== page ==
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Battling Burnout – Why Black Women Experience Burnout And Strategies For Breaking Free

Written by: Twanna Carter, PhD, Executive Contributor

Executive Contributors at Brainz Magazine are handpicked and invited to contribute because of their knowledge and valuable insight within their area of expertise.


I've seen Black women suffer from burnout at alarming rates. But why? What causes this phenomenon and how can it be prevented? Let's talk about what burnout actually is before diving into some of its causes within our community.

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In recent years, there has been an increased awareness of the detrimental effects of burnout, a state of chronic stress that impacts a person's mental and physical well-being. Burnout affects people across all demographics, but it disproportionately impacts Black women, who face unique challenges related to systemic racism, gender discrimination, and cultural expectations. Let’s explore the reasons behind the high prevalence of burnout among Black women and provide actionable strategies to break free from its clutches.

Factors Contributing To Burnout Among Black Women

Systemic Racism And Discrimination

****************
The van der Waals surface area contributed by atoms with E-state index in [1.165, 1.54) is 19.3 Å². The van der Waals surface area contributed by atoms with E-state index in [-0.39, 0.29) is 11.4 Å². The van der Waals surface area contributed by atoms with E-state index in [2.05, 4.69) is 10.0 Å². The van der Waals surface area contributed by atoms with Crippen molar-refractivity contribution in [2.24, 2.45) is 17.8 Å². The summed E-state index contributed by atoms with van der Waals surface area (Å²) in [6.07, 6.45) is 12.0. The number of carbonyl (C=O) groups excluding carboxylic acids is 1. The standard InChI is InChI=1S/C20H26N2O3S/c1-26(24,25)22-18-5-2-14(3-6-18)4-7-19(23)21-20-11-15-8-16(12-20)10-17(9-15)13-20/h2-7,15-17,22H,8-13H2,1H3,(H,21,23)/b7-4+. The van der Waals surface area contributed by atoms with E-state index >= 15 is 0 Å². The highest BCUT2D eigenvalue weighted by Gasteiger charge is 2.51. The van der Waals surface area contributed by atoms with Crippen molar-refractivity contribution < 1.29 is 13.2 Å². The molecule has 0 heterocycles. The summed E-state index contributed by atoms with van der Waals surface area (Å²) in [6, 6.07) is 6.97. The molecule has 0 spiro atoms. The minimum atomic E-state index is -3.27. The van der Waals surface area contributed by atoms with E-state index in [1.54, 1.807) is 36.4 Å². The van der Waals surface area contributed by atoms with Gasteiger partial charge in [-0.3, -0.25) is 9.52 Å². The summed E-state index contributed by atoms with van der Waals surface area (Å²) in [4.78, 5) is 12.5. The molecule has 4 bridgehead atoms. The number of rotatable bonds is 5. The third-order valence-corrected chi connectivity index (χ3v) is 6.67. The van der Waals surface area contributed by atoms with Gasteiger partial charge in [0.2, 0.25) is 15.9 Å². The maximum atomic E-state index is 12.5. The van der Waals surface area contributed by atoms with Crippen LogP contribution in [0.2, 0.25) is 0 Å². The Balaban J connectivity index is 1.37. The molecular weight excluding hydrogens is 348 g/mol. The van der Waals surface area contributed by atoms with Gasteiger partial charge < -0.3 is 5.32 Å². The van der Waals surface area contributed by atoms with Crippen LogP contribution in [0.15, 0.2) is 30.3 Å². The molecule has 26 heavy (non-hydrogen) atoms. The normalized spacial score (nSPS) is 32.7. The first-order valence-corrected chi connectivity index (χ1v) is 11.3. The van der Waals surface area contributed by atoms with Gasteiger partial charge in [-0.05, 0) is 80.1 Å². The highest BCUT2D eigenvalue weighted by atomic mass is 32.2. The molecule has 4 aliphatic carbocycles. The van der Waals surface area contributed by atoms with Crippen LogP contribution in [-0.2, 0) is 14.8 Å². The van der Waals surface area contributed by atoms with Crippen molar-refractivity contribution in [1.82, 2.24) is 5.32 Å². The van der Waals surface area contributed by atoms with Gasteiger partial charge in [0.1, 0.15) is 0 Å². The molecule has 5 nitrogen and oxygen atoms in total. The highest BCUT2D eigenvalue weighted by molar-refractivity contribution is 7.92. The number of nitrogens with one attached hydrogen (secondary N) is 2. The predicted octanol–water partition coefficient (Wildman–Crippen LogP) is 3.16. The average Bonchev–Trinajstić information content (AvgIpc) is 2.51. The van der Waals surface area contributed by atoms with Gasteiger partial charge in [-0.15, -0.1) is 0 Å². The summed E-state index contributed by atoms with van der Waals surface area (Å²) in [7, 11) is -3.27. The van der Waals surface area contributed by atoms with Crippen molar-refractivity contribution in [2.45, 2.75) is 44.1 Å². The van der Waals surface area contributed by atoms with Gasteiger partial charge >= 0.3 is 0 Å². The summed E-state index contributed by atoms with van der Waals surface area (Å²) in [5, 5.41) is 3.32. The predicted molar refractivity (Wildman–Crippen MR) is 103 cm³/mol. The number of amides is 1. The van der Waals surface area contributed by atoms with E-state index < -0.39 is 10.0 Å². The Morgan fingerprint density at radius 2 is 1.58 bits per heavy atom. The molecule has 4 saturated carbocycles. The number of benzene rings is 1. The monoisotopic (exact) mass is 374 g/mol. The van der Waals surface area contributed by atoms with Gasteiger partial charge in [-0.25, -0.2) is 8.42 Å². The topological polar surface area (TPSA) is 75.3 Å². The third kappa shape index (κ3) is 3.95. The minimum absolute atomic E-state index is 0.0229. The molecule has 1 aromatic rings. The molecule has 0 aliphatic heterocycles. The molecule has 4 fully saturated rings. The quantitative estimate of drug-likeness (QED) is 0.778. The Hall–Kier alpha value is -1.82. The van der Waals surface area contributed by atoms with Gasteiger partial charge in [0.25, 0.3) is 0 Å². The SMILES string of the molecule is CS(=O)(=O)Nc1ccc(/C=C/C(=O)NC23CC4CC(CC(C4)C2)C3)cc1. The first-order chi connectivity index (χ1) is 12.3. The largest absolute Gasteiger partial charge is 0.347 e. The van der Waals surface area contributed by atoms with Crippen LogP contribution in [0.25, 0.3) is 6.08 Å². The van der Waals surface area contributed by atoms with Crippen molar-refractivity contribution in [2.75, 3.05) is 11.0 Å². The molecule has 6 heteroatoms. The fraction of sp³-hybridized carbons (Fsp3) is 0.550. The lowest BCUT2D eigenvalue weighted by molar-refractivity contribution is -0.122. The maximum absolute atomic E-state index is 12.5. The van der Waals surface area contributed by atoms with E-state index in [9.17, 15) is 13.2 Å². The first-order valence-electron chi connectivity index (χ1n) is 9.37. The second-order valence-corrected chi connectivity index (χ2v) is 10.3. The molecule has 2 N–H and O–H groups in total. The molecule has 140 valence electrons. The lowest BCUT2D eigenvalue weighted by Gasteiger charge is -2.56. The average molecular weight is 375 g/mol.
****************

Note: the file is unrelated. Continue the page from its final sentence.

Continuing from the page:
Black women experience both racism and sexism, which intersect to create unique stressors. In professional settings, they often encounter the "double jeopardy" of being both Black and female, leading to microaggressions, limited career advancement opportunities, and pay disparities. And, for women in their 40s and 50s, there is the added age discrimination that piles on top of that. This constant battle against discrimination can be emotionally draining and contribute to burnout. Leading black women to live and work in survival mode.

The Strong Black Woman Stereotype

The cultural expectation that Black women must be strong and resilient, and always able to handle adversity, can result in an immense emotional burden. This stereotype forces many Black women to suppress their emotions and prioritize the needs of others, leaving little time for self-care and leading to exhaustion. The cultural expectation that Black women must be superwomen—able to excel at work, while also being a loving mother and wife—can also lead to feelings of guilt when they struggle with any aspect of their lives.

Caregiving Responsibilities: Black women often assume caregiving roles for family members, both young and old, in addition to their professional duties. Juggling multiple responsibilities can result in increased stress levels and reduced opportunities for rest and recovery. In addition, Black women are more likely than any other racial or ethnic group to be the primary caregivers for both family members and friends. They often have to provide emotional support, financial assistance, and medical care—in addition to managing their own lives.

Lack Of Representation

Black women are underrepresented in positions of power and influence across various sectors. In addition, Black women are often expected to take on more than their fair share of responsibilities (earn the right to be here attitude). This can lead to feelings of being overwhelmed and a sense that they have no control over their lives. The lack of representation also leads to feelings of invisibility, which can make it difficult for Black women to identify with the issues affecting them and their communities. This sense of powerlessness can contribute to stress levels and burnout.

Strategies To Break Free From Burnout